The 5 most common non-food items swallowed by pets

Posted by Dr Dog. March 8th 2017.

Dog with a sock

Anyone with a dog, cat, puppy or kitten will know what inquisitive creatures they are. They will investigate anything and everything they encounter, and that sometimes that involves chewing and swallowing objects they really shouldn’t!

Thankfully, most objects our pets choose to swallow are small enough to be digested or passed without causing any damage, but every once in a while our curious critters bite off far more than they can chew – remember Macie, the Staffie puppy who ate an 8-inch knife and somehow lived to tell the tale? Lucky pup!

Dog X-Ray

(Image via PDSA)

Macie’s case was an extreme one, but there are many items that our pets manage to get their chops around that can still cause them harm, and these are the usual culprits: 

Underwear 

Yep, our pets – and dogs in particular – just can’t resist a stray sock or pair of knickers when they’re feeling mischievous. Unfortunately, socks and other stretchy fabrics can cause complications in the digestive system, and eventually end up getting stuck in the intestines. Keeping your socks and underwear safely stored in drawers and out of your pet’s reach is the best way to prevent them from becoming ill from intestinal blockages. Remember to keep a close eye on your laundry baskets and washing lines too, as these are prime targets for four-legged underwear thieves.

String

Another commonly swallowed item, this time favoured by our pet cats, is string or anything similar like yarn, thread or dental floss. This has a very similar effect on the digestive system as underwear does, causing the intestines to become bunched up and blocked. As most cats can’t resist playing with string, it’s a good idea to be extra vigilant when they’re playing and never to leave them unsupervised with it. Even something as harmless as grass can present a danger to cats if they decide to swallow it, as the worried owners of tabby cat, Marley, found out recently. Luckily they spotted his persistent cough and took him to the vet where he made a full recovery. Read Marley’s full story here.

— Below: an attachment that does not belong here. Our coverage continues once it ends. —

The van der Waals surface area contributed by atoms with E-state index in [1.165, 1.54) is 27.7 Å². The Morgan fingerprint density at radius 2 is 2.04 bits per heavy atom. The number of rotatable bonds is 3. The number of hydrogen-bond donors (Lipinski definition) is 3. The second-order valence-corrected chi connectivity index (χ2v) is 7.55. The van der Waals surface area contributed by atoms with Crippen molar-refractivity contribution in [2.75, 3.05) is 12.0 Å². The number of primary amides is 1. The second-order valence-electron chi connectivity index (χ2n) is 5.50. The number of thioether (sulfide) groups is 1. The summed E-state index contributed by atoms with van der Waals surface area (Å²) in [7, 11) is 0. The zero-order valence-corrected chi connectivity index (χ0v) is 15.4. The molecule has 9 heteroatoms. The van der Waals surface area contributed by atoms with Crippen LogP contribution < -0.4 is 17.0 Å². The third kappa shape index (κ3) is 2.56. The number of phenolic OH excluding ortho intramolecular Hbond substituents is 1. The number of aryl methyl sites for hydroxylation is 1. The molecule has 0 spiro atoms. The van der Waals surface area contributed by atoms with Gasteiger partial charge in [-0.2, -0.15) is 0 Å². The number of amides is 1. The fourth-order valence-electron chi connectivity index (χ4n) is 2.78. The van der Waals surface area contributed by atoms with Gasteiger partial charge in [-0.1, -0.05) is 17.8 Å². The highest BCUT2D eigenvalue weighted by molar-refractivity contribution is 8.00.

Bones

Both dogs and cats have been known to swallow bones of varying sizes. Cats who catch mice and birds often ingest small bones, while dogs have been known to swallow entire bones or large fragments given to them as treats by well-meaning owners. Bones and bone fragments of all sizes can become stuck in your pets’ throats or digestive tracts, or even cause punctures and damage to internal organs, so you should never deliberately give your pets bones to chew on.

Toys

Small plastic toys and balls are fair game as far as our pets are concerned; they’re theirs to chew on after all. Unfortunately, this often means the odd chunk of plastic or occasionally an entire toy or ball finds its way into the stomachs of our pets, where they can sometimes cause blockages or discomfort depending on the size and shape. Wherever possible, avoid toys with bobbles, buttons or any other detachable adornments, and never let your pet play with balls or toys which are a size that can be easily swallowed!

 Food wrappings

Often laced with delicious and intriguing smells, our food wrappings can be irresistible to our pets, who will often swallow first and ask questions later. Small pieces of paper or foil will often be digested or passed without injury, however, large pieces of wrapping – particularly cling film – can become twisted in the gut and cause severe issues. If your pets are particularly inquisitive, make sure you use a pet-proof bin for disposing of all your food wrapping and kitchen waste to avoid any unwanted raids.

Spot the signs

If your dog or cat has swallowed something they shouldn’t have, there are certain signs you should watch out for. These include:

  • Vomiting
  • Choking
  • Respiratory distress
  • Lack of appetite
  • Difficulty defecating
  • Lethargy

If you notice any of the above symptoms and suspect your pet might have swallowed something, consult your vet immediately.

Our pets are always getting themselves into mischief, but with pet insurance you can be better prepared for their next misadventure and get help with costly vet fees should the worst happen.

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